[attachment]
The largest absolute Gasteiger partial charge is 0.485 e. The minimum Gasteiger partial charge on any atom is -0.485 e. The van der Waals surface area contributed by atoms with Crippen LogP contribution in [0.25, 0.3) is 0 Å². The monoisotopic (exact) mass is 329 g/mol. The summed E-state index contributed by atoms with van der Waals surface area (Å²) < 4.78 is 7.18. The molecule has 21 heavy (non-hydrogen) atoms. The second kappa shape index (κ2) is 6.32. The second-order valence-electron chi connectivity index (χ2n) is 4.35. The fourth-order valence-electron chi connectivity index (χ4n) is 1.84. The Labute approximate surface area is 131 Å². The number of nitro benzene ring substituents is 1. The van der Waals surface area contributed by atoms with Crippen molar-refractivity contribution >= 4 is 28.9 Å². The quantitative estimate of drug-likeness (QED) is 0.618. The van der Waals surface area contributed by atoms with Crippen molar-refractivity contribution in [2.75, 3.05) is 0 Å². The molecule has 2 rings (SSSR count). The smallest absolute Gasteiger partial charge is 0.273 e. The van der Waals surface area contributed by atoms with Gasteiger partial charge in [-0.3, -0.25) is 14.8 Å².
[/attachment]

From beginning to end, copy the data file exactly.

The largest absolute Gasteiger partial charge is 0.485 e. The minimum Gasteiger partial charge on any atom is -0.485 e. The van der Waals surface area contributed by atoms with Crippen LogP contribution in [0.25, 0.3) is 0 Å². The monoisotopic (exact) mass is 329 g/mol. The summed E-state index contributed by atoms with van der Waals surface area (Å²) < 4.78 is 7.18. The molecule has 21 heavy (non-hydrogen) atoms. The second kappa shape index (κ2) is 6.32. The second-order valence-electron chi connectivity index (χ2n) is 4.35. The fourth-order valence-electron chi connectivity index (χ4n) is 1.84. The Labute approximate surface area is 131 Å². The number of nitro benzene ring substituents is 1. The van der Waals surface area contributed by atoms with Crippen molar-refractivity contribution >= 4 is 28.9 Å². The quantitative estimate of drug-likeness (QED) is 0.618. The van der Waals surface area contributed by atoms with Crippen molar-refractivity contribution in [2.75, 3.05) is 0 Å². The molecule has 2 rings (SSSR count). The smallest absolute Gasteiger partial charge is 0.273 e. The van der Waals surface area contributed by atoms with Gasteiger partial charge in [-0.3, -0.25) is 14.8 Å².